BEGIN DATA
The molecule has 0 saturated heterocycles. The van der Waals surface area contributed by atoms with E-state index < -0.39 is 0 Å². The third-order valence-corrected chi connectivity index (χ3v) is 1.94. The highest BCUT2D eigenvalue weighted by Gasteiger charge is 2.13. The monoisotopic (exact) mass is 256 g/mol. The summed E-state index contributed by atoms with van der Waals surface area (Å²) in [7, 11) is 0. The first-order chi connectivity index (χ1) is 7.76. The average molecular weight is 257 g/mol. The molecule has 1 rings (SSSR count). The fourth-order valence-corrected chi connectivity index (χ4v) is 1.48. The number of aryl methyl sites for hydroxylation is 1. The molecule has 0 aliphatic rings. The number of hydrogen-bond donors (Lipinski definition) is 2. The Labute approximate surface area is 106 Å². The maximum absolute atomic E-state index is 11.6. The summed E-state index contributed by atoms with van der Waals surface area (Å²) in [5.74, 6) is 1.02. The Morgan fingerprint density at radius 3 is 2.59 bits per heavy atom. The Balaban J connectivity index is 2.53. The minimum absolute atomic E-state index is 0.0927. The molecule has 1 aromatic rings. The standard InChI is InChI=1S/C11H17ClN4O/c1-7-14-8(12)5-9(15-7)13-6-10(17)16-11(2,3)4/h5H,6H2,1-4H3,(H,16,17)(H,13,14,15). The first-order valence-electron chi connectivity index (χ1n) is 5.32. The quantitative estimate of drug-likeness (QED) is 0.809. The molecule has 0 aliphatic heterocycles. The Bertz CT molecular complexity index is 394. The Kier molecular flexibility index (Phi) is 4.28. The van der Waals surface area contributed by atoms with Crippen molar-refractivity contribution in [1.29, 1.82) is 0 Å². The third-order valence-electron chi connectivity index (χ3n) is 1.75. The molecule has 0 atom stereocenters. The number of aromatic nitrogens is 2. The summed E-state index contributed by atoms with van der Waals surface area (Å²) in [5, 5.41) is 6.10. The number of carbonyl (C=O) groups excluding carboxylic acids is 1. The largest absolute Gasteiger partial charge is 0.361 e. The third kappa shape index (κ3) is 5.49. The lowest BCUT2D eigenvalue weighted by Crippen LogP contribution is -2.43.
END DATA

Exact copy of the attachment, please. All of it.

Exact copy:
The molecule has 0 saturated heterocycles. The van der Waals surface area contributed by atoms with E-state index < -0.39 is 0 Å². The third-order valence-corrected chi connectivity index (χ3v) is 1.94. The highest BCUT2D eigenvalue weighted by Gasteiger charge is 2.13. The monoisotopic (exact) mass is 256 g/mol. The summed E-state index contributed by atoms with van der Waals surface area (Å²) in [7, 11) is 0. The first-order chi connectivity index (χ1) is 7.76. The average molecular weight is 257 g/mol. The molecule has 1 rings (SSSR count). The fourth-order valence-corrected chi connectivity index (χ4v) is 1.48. The number of aryl methyl sites for hydroxylation is 1. The molecule has 0 aliphatic rings. The number of hydrogen-bond donors (Lipinski definition) is 2. The Labute approximate surface area is 106 Å². The maximum absolute atomic E-state index is 11.6. The summed E-state index contributed by atoms with van der Waals surface area (Å²) in [5.74, 6) is 1.02. The Morgan fingerprint density at radius 3 is 2.59 bits per heavy atom. The Balaban J connectivity index is 2.53. The minimum absolute atomic E-state index is 0.0927. The molecule has 1 aromatic rings. The standard InChI is InChI=1S/C11H17ClN4O/c1-7-14-8(12)5-9(15-7)13-6-10(17)16-11(2,3)4/h5H,6H2,1-4H3,(H,16,17)(H,13,14,15). The first-order valence-electron chi connectivity index (χ1n) is 5.32. The quantitative estimate of drug-likeness (QED) is 0.809. The molecule has 0 aliphatic heterocycles. The Bertz CT molecular complexity index is 394. The Kier molecular flexibility index (Phi) is 4.28. The van der Waals surface area contributed by atoms with Crippen molar-refractivity contribution in [1.29, 1.82) is 0 Å². The third-order valence-electron chi connectivity index (χ3n) is 1.75. The molecule has 0 atom stereocenters. The number of aromatic nitrogens is 2. The summed E-state index contributed by atoms with van der Waals surface area (Å²) in [5, 5.41) is 6.10. The number of carbonyl (C=O) groups excluding carboxylic acids is 1. The largest absolute Gasteiger partial charge is 0.361 e. The third kappa shape index (κ3) is 5.49. The lowest BCUT2D eigenvalue weighted by Crippen LogP contribution is -2.43.